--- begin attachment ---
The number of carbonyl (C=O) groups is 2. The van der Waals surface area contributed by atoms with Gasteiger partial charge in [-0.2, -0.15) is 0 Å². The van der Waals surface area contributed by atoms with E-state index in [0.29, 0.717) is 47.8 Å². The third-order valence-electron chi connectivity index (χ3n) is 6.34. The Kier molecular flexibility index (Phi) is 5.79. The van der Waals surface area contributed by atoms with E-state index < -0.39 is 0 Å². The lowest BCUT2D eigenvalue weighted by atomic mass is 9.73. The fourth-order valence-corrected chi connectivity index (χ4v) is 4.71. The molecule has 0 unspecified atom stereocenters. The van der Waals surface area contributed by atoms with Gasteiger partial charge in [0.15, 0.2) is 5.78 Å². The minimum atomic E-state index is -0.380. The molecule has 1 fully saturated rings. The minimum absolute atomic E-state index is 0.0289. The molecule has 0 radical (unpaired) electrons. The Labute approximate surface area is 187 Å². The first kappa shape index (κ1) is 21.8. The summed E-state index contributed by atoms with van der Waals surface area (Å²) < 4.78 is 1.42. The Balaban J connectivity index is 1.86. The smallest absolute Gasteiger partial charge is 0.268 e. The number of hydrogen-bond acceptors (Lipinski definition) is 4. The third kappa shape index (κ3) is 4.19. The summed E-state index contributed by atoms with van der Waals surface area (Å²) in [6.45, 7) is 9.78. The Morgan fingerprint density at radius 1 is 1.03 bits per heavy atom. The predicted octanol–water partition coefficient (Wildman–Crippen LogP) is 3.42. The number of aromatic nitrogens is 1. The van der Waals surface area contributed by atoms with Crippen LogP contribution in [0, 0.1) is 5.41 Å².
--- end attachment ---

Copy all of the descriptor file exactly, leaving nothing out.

The number of carbonyl (C=O) groups is 2. The van der Waals surface area contributed by atoms with Gasteiger partial charge in [-0.2, -0.15) is 0 Å². The van der Waals surface area contributed by atoms with E-state index in [0.29, 0.717) is 47.8 Å². The third-order valence-electron chi connectivity index (χ3n) is 6.34. The Kier molecular flexibility index (Phi) is 5.79. The van der Waals surface area contributed by atoms with E-state index < -0.39 is 0 Å². The lowest BCUT2D eigenvalue weighted by atomic mass is 9.73. The fourth-order valence-corrected chi connectivity index (χ4v) is 4.71. The molecule has 0 unspecified atom stereocenters. The van der Waals surface area contributed by atoms with Gasteiger partial charge in [0.15, 0.2) is 5.78 Å². The minimum atomic E-state index is -0.380. The molecule has 1 fully saturated rings. The minimum absolute atomic E-state index is 0.0289. The molecule has 0 radical (unpaired) electrons. The Labute approximate surface area is 187 Å². The first kappa shape index (κ1) is 21.8. The summed E-state index contributed by atoms with van der Waals surface area (Å²) < 4.78 is 1.42. The Balaban J connectivity index is 1.86. The smallest absolute Gasteiger partial charge is 0.268 e. The number of hydrogen-bond acceptors (Lipinski definition) is 4. The third kappa shape index (κ3) is 4.19. The summed E-state index contributed by atoms with van der Waals surface area (Å²) in [6.45, 7) is 9.78. The Morgan fingerprint density at radius 1 is 1.03 bits per heavy atom. The predicted octanol–water partition coefficient (Wildman–Crippen LogP) is 3.42. The number of aromatic nitrogens is 1. The van der Waals surface area contributed by atoms with Crippen LogP contribution in [0, 0.1) is 5.41 Å².